Entropy happens to everything: sand castles, friendships, abandoned buildings, your team meeting, a project that won’t seem to launch … Entropy is the process of natural systems losing order and falling apart.

It’s our effort—our work—that in many instances, but not all, pushes back and overcomes entropy to maintain order.

Yet entropy never stops. The rate of decline in a natural system never decreases. And the effort required to overcome entropy—again, the work we do—must at least match the system’s rate of decline.

In other words, every natural system in your organization (of which there are many) requires management, in the broadest definition of the term. That’s the work we do. That’s the work other people do.

So the consideration should be: Is this (new program, existing process, etc.) a good use of the limited management resources any of us have available (time, energy, motivation, etc.)?

And for those in positions that create work for others to do: Will this be considered valuable by the people required to manage it?

There are (at least) three windows for viewing management work.

Window One: Yourself. How can you improve how you work?

Window Two: The Team and Their Work. How can you create the conditions for your team to learn, grow, and do their best work?

Window Three: The Business. How can you and your team help the organization achieve its objectives?

Everyone should do more wondering about work, at work, while we work.

Is this the best way to do this? Are we asking the right questions? Is this accomplishing anything?

Instead, “productive employees” run from meeting to meeting*, to do list in hand, never wondering about what they’re doing or why they’re doing it.

Perhaps they don’t have the permission.

Why not?

*Alternatively: task to task, project to project, patient to patient, day to day … you get the point.

What if leadership development became a way of working rather than a program to be completed?

What happens?

Among other positive developments:

Leadership development becomes something for everyone and not the chosen.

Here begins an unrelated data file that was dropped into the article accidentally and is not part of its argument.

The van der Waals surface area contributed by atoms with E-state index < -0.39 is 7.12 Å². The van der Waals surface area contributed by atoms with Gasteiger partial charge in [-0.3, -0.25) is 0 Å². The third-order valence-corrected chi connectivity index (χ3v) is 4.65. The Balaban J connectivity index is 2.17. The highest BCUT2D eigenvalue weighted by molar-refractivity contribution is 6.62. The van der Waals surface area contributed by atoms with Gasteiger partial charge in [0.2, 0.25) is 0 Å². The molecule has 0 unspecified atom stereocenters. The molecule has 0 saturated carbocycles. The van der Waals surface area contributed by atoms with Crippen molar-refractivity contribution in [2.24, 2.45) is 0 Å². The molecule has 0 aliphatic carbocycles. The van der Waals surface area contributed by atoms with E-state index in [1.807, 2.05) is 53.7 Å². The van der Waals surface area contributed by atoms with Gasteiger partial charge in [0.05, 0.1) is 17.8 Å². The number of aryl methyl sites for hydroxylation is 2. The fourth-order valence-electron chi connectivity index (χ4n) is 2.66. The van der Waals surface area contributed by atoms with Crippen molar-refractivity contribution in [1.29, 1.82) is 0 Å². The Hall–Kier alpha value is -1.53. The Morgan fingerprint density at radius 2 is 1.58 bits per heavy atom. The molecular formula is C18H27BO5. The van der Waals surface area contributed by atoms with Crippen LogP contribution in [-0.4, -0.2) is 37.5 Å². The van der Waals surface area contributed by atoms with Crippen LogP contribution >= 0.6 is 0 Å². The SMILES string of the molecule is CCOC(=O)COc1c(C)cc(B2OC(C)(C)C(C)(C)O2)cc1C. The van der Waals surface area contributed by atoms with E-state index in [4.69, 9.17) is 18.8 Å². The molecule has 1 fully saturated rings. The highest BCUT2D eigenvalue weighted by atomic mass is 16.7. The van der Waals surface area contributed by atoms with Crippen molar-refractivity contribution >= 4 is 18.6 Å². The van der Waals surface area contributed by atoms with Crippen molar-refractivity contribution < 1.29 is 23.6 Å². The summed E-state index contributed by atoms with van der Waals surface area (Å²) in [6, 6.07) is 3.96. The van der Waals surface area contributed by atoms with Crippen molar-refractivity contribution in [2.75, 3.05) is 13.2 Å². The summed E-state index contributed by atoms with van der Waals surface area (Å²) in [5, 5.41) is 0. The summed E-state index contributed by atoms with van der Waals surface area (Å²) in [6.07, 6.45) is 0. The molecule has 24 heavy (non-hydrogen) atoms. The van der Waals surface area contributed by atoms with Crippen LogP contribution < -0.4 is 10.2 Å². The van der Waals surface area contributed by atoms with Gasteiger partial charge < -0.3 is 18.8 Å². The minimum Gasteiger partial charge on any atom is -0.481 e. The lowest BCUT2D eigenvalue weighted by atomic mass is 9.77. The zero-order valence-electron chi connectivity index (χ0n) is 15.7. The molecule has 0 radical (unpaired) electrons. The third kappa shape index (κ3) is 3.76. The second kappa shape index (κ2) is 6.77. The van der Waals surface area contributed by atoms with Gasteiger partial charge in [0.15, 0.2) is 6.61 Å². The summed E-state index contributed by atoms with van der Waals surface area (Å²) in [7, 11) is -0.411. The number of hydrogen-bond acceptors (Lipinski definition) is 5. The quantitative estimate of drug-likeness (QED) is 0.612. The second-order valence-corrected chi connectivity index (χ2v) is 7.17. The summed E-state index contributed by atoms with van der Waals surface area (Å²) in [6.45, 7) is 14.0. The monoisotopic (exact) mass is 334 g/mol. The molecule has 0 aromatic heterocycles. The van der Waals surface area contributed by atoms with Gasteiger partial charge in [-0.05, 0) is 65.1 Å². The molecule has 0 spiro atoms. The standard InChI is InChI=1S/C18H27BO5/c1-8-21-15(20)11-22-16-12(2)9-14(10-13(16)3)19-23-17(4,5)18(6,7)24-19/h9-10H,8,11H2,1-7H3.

Work is reframed as the systematic learning it actually is.

Leadership becomes a responsibility of the group rather than an accountability of an individual.

Creating the conditions allowing for great work to emerge becomes the focus. 

Diversity, rather than conformity, is embraced in all its forms.

We could rid ourselves of that nasty belief in hero leaders—a destructive idea at the core of many (all?) of your organization’s challenges.

Thoughts from others

“Our primary method of developing leaders is antithetical to the type of leadership we need.” Deborah Rowland

“Complex behaviours and skills are reduced to simple geometric diagrams, a pyramid here, an interlocking circle here, a four quadrant typology there. Leadership training became a byword for contradictory theories and over-simplification. A few choice quotes are thrown in, preferably from historically famous leaders, some interactive exercises, straight out of traditional management courses and you’re off.” Donald Clark

“Because we have these monstrous notions of what leaders are supposed to do, all based on this old model. We need a whole new concept of what a leader does, what leadership is, and get rid of all this command and control.” Ed Schein

“leadership today is helping your network, community, and team get smarter and able to make better decisions” Harold Jarche

“Leadership. More than ever, it really isn’t about a formal position. It’s about human connections. Our relationships with each other; sharing our vulnerabilities, & building trust. Listening to each other’s feelings & thoughts; valuing differences. Together, with purpose.” Brigid Russell